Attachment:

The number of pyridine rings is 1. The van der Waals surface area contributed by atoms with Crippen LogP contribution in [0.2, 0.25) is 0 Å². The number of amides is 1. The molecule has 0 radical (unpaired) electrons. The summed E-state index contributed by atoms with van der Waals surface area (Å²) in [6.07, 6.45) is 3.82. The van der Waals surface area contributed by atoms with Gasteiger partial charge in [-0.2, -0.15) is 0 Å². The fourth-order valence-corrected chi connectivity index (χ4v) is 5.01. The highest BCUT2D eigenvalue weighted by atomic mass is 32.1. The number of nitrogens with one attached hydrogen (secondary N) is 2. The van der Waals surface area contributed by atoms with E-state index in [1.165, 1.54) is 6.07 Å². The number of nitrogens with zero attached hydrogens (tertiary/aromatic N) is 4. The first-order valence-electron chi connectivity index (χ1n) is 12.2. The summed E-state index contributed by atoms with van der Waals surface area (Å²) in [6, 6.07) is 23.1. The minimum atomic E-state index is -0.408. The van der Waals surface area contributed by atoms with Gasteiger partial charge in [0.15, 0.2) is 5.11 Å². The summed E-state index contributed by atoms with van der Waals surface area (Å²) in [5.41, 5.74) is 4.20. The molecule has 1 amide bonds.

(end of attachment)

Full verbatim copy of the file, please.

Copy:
The number of pyridine rings is 1. The van der Waals surface area contributed by atoms with Crippen LogP contribution in [0.2, 0.25) is 0 Å². The number of amides is 1. The molecule has 0 radical (unpaired) electrons. The summed E-state index contributed by atoms with van der Waals surface area (Å²) in [6.07, 6.45) is 3.82. The van der Waals surface area contributed by atoms with Gasteiger partial charge in [-0.2, -0.15) is 0 Å². The fourth-order valence-corrected chi connectivity index (χ4v) is 5.01. The highest BCUT2D eigenvalue weighted by atomic mass is 32.1. The number of nitrogens with one attached hydrogen (secondary N) is 2. The van der Waals surface area contributed by atoms with E-state index in [1.165, 1.54) is 6.07 Å². The number of nitrogens with zero attached hydrogens (tertiary/aromatic N) is 4. The first-order valence-electron chi connectivity index (χ1n) is 12.2. The summed E-state index contributed by atoms with van der Waals surface area (Å²) in [6, 6.07) is 23.1. The minimum atomic E-state index is -0.408. The van der Waals surface area contributed by atoms with Gasteiger partial charge in [0.15, 0.2) is 5.11 Å². The summed E-state index contributed by atoms with van der Waals surface area (Å²) in [5.41, 5.74) is 4.20. The molecule has 1 amide bonds.